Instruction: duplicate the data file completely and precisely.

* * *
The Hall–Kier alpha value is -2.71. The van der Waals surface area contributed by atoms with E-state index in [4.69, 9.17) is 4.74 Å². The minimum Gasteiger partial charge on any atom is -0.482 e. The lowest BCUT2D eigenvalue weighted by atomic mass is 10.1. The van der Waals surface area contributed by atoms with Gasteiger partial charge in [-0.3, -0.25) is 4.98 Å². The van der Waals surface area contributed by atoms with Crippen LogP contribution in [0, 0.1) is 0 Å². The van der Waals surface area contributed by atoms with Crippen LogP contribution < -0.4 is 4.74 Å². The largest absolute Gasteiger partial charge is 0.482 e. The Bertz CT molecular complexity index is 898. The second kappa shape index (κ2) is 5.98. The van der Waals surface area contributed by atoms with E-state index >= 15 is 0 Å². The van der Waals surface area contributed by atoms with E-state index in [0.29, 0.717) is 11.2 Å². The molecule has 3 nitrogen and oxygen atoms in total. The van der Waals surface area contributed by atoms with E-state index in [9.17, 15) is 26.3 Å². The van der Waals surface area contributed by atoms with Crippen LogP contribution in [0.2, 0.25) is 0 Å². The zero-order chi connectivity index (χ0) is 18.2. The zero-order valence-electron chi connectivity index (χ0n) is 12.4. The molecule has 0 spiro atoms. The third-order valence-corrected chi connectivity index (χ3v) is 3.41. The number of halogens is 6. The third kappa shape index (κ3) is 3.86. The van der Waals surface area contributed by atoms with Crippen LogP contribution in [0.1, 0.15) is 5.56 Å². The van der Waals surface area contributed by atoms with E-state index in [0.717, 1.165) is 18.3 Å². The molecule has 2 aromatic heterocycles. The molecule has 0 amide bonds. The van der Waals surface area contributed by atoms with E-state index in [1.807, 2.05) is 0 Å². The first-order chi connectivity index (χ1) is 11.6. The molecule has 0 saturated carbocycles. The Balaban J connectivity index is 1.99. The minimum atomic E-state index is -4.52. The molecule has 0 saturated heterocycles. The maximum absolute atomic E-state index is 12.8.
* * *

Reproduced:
The Hall–Kier alpha value is -2.71. The van der Waals surface area contributed by atoms with E-state index in [4.69, 9.17) is 4.74 Å². The minimum Gasteiger partial charge on any atom is -0.482 e. The lowest BCUT2D eigenvalue weighted by atomic mass is 10.1. The van der Waals surface area contributed by atoms with Gasteiger partial charge in [-0.3, -0.25) is 4.98 Å². The van der Waals surface area contributed by atoms with Crippen LogP contribution in [0, 0.1) is 0 Å². The van der Waals surface area contributed by atoms with Crippen LogP contribution < -0.4 is 4.74 Å². The largest absolute Gasteiger partial charge is 0.482 e. The Bertz CT molecular complexity index is 898. The second kappa shape index (κ2) is 5.98. The van der Waals surface area contributed by atoms with E-state index >= 15 is 0 Å². The van der Waals surface area contributed by atoms with E-state index in [0.29, 0.717) is 11.2 Å². The molecule has 3 nitrogen and oxygen atoms in total. The van der Waals surface area contributed by atoms with E-state index in [9.17, 15) is 26.3 Å². The van der Waals surface area contributed by atoms with Crippen LogP contribution in [0.2, 0.25) is 0 Å². The zero-order chi connectivity index (χ0) is 18.2. The zero-order valence-electron chi connectivity index (χ0n) is 12.4. The molecule has 0 spiro atoms. The third-order valence-corrected chi connectivity index (χ3v) is 3.41. The number of halogens is 6. The third kappa shape index (κ3) is 3.86. The van der Waals surface area contributed by atoms with Crippen LogP contribution in [0.1, 0.15) is 5.56 Å². The van der Waals surface area contributed by atoms with E-state index in [0.717, 1.165) is 18.3 Å². The molecule has 2 aromatic heterocycles. The molecule has 0 amide bonds. The van der Waals surface area contributed by atoms with E-state index in [1.807, 2.05) is 0 Å². The first-order chi connectivity index (χ1) is 11.6. The molecule has 0 saturated carbocycles. The Balaban J connectivity index is 1.99. The minimum atomic E-state index is -4.52. The molecule has 0 saturated heterocycles. The maximum absolute atomic E-state index is 12.8.